|Matthew Henry's Concise Commentary|
1:13-17 The mariners rowed against wind and tide, the wind of God's displeasure, the tide of his counsel; but it is in vain to think of saving ourselves any other way than by destroying our sins. Even natural conscience cannot but dread blood-guiltiness. And when we are led by Providence God does what he pleases, and we ought to be satisfied, though it may not please us. Throwing Jonah into the sea put an end to the storm. God will not afflict for ever, He will only contend till we submit and turn from our sins. Surely these heathen mariners will rise up in judgment against many called Christians, who neither offer prayers when in distress, nor thanksgiving for signal deliverances. The Lord commands all creatures, and can make any of them serve his designs of mercy to his people. Let us see this salvation of the Lord, and admire his power, that he could thus save a drowning man, and his pity, that he would thus save one who was running from him, and had offended him. It was of the Lord's mercies that Jonah was not consumed. Jonah was alive in the fish three days and nights: to nature this was impossible, but to the God of nature all things are possible. Jonah, by this miraculous preservation, was made a type of Christ; as our blessed Lord himself declared, Mt 12:40.
Verse 17. - § 4. Cast into the sea, Jonah is swallowed alive by a great fish, is whose belly he remains unharmed three days and three nights. Had prepared; Septuagint, προσέταξε, "appointed;" so in Jonah 4:6, 7, 8 (comp. Job 7:3; Daniel 1:10, 11). The fish was not created then and there, but God so ordered it that it should be at the place and should swallow Jonah. The prophet seems, from some expressions in his psalm (Jonah 2:5), to have sunk to the bottom of the sea before he was swallowed by the fish. A great fish; Septuagint, κῆτος (Matthew 12:40). There is nothing in the word to identify the intended animal, and to call it "a whale" is simply a mistranslation. The white shark of the Mediterranean (Carcharias, vulgaris), which sometimes measures twenty-five feet in length, has been known to swallow a man whole, and even a horse. This may have been the "great fish" in the text (see Dr. Pusey on Jonah, pp. 257, etc.). Was in the belly of the fish. God used the natural agency of the fish, but the preservation of Jonah's life in the animal's belly is plainly supernatural. It is, indeed, analogous to the life of the child in its mother's womb; but it has besides a miraculous element which is unique, unless it was an actual death and revivification, as in the case of Lazarus. Also God ordained this transaction as a type of the resurrection of Christ. Three days and three nights; i.e., according to Hebrew usage, parts of the days and nights; i.e. one whole day, and parts of the day before and after this. Jonah was released on the third day (comp. Matthew 12:40 with 1 Corinthians 15:4; and Esther 4:16 with Esther 5:1). The historical nature of this occurrence is substantiated by Christ's reference to it as a figure of his own burial and resurrection. The antitype confirms the truth of the type. It is not credible that Christ would use a mere legendary tale, with no historical basis, to confirm his most solemn statement concerning the momentous fact of his resurrection.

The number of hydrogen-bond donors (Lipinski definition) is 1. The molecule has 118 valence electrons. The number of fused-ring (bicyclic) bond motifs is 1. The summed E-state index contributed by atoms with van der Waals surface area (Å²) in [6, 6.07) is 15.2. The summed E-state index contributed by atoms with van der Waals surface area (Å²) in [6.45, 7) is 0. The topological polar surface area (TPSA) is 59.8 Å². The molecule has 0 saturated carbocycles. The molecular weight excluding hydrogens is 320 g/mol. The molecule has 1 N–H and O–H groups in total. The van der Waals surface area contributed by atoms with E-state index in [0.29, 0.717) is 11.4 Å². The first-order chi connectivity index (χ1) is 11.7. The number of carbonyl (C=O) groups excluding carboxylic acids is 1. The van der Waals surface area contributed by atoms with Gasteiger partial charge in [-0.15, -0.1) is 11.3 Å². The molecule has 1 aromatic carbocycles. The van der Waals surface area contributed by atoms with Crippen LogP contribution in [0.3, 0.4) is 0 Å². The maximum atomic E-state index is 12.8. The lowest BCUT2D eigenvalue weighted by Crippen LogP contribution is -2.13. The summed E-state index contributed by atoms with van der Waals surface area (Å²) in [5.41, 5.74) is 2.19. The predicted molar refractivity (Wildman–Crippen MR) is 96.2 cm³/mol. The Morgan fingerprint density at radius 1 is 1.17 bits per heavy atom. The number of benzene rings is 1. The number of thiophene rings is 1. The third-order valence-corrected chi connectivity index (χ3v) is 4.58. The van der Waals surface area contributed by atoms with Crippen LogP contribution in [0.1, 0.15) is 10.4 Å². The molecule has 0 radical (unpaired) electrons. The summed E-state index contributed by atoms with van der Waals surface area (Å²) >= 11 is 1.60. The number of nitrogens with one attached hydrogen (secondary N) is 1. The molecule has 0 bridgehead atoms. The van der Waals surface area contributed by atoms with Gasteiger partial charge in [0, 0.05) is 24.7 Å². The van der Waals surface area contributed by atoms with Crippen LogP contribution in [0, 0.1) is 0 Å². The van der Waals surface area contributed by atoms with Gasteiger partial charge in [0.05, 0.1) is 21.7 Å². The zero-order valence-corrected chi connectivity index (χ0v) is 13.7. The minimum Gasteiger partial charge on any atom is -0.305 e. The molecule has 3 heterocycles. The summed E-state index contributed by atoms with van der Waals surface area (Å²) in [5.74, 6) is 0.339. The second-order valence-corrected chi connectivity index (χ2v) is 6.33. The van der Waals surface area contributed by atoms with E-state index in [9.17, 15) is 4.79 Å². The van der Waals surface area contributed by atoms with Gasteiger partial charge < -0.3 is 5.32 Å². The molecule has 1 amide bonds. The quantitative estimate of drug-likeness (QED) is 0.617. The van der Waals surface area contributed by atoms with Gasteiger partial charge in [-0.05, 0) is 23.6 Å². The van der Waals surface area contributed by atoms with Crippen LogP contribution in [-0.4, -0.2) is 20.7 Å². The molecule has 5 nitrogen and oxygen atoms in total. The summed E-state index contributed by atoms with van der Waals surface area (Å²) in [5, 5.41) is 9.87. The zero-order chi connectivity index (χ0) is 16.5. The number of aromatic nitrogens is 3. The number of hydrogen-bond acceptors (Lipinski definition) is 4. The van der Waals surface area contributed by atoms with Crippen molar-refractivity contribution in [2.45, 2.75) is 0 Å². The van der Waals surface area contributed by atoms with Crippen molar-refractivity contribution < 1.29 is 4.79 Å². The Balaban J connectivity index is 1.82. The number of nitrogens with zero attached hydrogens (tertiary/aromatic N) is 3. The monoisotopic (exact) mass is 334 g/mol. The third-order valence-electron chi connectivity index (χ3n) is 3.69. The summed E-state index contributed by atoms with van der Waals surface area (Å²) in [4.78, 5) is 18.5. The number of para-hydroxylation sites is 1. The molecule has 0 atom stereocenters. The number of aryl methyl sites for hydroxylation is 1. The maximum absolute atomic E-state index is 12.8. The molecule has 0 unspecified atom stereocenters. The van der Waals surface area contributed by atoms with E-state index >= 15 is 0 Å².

Gill's Exposition of the Entire Bible
Now the Lord had prepared a great fish to swallow up Jonah,.... Not from the creation of the world, as say the Jews (p); for this is to be understood, not of the formation or making of it; but of the ordering and disposition of it by the providence of God to be near the ship, and its mouth open to receive Jonah, as soon as he was cast forth from thence: and a great one it must be, to take him at once into its mouth, and swallow him down its throat, and retain him whole in its belly; and such great fishes there are in the sea, particularly the "carcharias", or dog fish; the same with Triton's dog, said to swallow Hercules, in which he was three days; and which fable perhaps took its rise from hence. In Matthew 12:40, it is said to be a "whale"; but then that must be understood, not as the proper name of a fish, but as common to all great fishes; otherwise the whale, properly so called, it is said, has not a swallow large enough to take down a man; though some deny this, and assert they are capable of it. Of the "balaena", which is one kind of whale, it is reported (q), that when it apprehends its young ones in danger, will take them, and hide them within itself; and then afterwards throw them out again; and certain it is that the whale is a very great fish, if not the greatest. Pliny (r) speaks of whales six hundred feet long, and three hundred and sixty broad; and of the bones of a fish, which were brought to Rome from Joppa, and there shown as a miracle, which were forty feet long; and said to be the bones of the monstrous fish to which Andromede at Joppa was exposed (s); which story seems to be hammered out of this history of Jonah; and the same is reported by Solinus (t); however, it is out of doubt that there are fishes capable of swallowing a man. Nierembergius (u) speaks of a fish taken near Valencia in Spain, so large that a man on horseback could stand in its mouth; the cavity of the, brain held seven men; its jaw bones, which were kept in the Escurial, were seventeen feet long; and two carcasses were found in its stomach: he says it was called "piscis mularis"; but some learned men took it to be the dog fish before mentioned; and such a large devouring creature is the shark, of which the present bishop of Bergen (w), and others, interpret this fish here; in which sometimes has been found the body of a man, and even of a man in armour, as many writers (x) have observed. Some (y) think it was a crocodile, which, though a river fish, yet, for the most part, is at the entrance of rivers, and sometimes goes into the sea many miles, and is capable of swallowing a man; some are above thirty feet long; and in the belly of one of them, in the Indies, was found a woman with all her clothes on (z):